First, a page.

GenSight has a gene therapy mystery on its hands, which is about the last thing it wanted at the end of Phase III.
Assessing the 48-week data from its first pivotal test of a treatment for Leber Hereditary Optic Neuropathy — or LHON, a rare genetic disease that causes blindness — investigators pulled out a meaningful improvement in sight in their one treated eye.
The mystery: The other eyes that received a sham therapy did just as well with their eyesight. Exactly as well.
That makes the Phase III study of GS010 a failure, and rather than stay to try and solve the mystery, investors bailed, driving down the EuroNext stock $SIGHT down by 34%.
One of the reasons why the early gene therapy pioneers like GenSight picked hereditary eye diseases to go after first is that the eye is a contained unit, limiting off-target effects. But GenSight’s Paris-based CEO Bernard Gilly says that as only a fraction of patients historically see a spontaneous improvement in eyesight, he’s wondering if the therapy injected into one eye delivers an unexpected benefit to the other.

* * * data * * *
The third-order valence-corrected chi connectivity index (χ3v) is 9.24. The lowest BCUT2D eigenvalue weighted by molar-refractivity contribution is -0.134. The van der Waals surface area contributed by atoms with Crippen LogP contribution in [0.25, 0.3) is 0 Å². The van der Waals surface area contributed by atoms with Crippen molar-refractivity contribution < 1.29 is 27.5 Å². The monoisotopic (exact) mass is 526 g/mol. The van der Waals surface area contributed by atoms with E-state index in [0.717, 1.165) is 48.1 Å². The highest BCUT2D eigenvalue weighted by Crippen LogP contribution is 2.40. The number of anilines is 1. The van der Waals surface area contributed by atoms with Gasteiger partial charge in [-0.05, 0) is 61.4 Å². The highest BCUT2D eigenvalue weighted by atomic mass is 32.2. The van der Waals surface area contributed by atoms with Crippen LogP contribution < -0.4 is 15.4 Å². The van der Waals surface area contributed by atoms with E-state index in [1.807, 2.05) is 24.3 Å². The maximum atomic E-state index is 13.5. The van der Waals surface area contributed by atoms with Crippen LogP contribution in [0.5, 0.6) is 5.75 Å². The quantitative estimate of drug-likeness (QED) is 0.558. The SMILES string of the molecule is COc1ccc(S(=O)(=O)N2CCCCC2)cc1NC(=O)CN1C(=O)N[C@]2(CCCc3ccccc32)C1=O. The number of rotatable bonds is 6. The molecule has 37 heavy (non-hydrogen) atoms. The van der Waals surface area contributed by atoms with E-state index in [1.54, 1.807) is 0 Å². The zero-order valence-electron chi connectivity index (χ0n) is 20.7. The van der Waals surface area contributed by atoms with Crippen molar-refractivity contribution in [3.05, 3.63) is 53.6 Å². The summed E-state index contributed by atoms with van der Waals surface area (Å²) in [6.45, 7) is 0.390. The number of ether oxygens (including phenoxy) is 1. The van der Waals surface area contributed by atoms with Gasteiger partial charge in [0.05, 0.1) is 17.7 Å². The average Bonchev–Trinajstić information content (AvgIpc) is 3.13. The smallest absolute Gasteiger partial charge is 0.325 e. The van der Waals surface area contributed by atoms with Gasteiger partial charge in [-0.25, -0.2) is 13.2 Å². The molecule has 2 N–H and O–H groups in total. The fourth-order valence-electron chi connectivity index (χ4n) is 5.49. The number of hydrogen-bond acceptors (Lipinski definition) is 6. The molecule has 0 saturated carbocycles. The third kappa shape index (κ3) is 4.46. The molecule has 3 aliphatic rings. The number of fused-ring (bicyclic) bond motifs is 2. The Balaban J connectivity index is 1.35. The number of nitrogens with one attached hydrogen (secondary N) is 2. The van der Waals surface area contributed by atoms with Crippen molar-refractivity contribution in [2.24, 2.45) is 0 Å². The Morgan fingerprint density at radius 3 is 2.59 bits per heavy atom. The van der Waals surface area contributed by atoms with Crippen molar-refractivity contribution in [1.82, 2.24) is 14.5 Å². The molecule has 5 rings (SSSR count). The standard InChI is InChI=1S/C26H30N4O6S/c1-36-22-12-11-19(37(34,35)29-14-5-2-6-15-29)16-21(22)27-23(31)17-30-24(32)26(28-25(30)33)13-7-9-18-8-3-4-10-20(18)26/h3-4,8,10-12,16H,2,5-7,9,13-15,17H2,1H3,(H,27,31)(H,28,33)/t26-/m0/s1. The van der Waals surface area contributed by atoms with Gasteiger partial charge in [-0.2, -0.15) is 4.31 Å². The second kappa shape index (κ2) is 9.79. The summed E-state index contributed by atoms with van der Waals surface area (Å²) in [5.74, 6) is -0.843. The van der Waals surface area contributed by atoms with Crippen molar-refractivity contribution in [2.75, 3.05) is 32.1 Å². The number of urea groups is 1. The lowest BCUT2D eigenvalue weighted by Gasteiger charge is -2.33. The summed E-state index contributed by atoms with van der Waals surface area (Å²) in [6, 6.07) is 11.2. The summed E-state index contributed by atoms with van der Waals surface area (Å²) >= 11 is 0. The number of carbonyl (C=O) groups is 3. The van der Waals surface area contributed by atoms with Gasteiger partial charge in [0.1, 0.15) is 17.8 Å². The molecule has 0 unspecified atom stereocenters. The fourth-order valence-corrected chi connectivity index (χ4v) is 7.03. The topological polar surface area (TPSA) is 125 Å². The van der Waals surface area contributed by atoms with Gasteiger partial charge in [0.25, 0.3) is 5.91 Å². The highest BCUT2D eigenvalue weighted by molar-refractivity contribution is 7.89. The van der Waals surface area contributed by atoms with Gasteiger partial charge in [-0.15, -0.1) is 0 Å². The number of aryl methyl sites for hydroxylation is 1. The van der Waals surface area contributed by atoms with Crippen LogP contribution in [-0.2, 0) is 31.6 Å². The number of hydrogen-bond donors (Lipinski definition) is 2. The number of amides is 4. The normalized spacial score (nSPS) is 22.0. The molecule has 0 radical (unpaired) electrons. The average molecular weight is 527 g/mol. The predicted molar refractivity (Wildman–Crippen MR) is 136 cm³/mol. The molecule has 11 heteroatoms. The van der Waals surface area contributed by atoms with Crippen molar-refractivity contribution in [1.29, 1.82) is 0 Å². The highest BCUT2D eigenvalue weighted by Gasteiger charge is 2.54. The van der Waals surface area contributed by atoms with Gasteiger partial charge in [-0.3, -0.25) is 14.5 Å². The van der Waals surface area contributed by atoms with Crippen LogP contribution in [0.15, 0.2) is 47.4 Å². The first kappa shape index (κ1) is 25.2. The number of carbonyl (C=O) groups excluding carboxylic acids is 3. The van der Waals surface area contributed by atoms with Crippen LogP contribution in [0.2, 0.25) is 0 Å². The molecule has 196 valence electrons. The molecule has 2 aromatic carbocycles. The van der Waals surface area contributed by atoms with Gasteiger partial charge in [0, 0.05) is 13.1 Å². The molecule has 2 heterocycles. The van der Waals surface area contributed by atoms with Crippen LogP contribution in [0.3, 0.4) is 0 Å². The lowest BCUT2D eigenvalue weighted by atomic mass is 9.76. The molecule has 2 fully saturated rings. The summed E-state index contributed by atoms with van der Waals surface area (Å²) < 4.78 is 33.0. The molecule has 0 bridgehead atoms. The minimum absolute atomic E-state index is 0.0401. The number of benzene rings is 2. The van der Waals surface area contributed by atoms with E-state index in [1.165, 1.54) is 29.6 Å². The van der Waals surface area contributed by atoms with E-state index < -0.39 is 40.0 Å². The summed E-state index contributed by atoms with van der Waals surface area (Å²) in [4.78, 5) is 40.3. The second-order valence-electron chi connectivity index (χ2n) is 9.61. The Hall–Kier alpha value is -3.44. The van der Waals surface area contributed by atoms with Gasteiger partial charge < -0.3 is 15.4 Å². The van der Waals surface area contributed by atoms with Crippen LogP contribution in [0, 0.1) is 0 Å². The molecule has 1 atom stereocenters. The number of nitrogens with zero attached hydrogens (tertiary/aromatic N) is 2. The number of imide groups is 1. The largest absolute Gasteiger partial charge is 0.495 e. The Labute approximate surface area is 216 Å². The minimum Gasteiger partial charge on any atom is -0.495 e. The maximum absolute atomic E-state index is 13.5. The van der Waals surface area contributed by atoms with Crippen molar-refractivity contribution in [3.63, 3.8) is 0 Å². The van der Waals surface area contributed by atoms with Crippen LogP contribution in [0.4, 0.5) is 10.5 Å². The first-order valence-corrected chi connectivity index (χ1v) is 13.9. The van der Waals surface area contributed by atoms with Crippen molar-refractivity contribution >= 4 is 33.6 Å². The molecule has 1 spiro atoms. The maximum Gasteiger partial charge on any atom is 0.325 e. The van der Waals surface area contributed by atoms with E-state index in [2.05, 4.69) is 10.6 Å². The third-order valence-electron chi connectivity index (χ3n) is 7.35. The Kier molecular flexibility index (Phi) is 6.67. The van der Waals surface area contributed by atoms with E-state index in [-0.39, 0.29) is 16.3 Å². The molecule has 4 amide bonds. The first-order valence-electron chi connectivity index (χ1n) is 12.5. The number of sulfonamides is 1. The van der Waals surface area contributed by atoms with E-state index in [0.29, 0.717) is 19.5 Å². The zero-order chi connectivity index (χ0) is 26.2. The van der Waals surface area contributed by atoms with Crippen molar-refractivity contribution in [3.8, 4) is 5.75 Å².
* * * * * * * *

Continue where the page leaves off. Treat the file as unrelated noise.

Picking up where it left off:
At the same time, GenSight touted a hit on a retinal biomarker for the disease, which they claimed as evidence that the therapy had an impact separate from the sham.
“The fact that structural measures of the retina showed such a large statistical difference with treatment is compelling and objective evidence that this gene therapy protects the integrity of many retinal ganglion cells from the damage of LHON,” commented company co-founder José-Alain Sahel.
That’s a messy argument, with the company arguing that it appeared the therapy improved sight for both eyes, but only hit the secondary biomarker in the treated eye.
The company — which tried and failed to make it onto Nasdaq — will be left looking for more data to analyze from its next two Phase III studies, which are upcoming. But easy explanations will be hard to come by.
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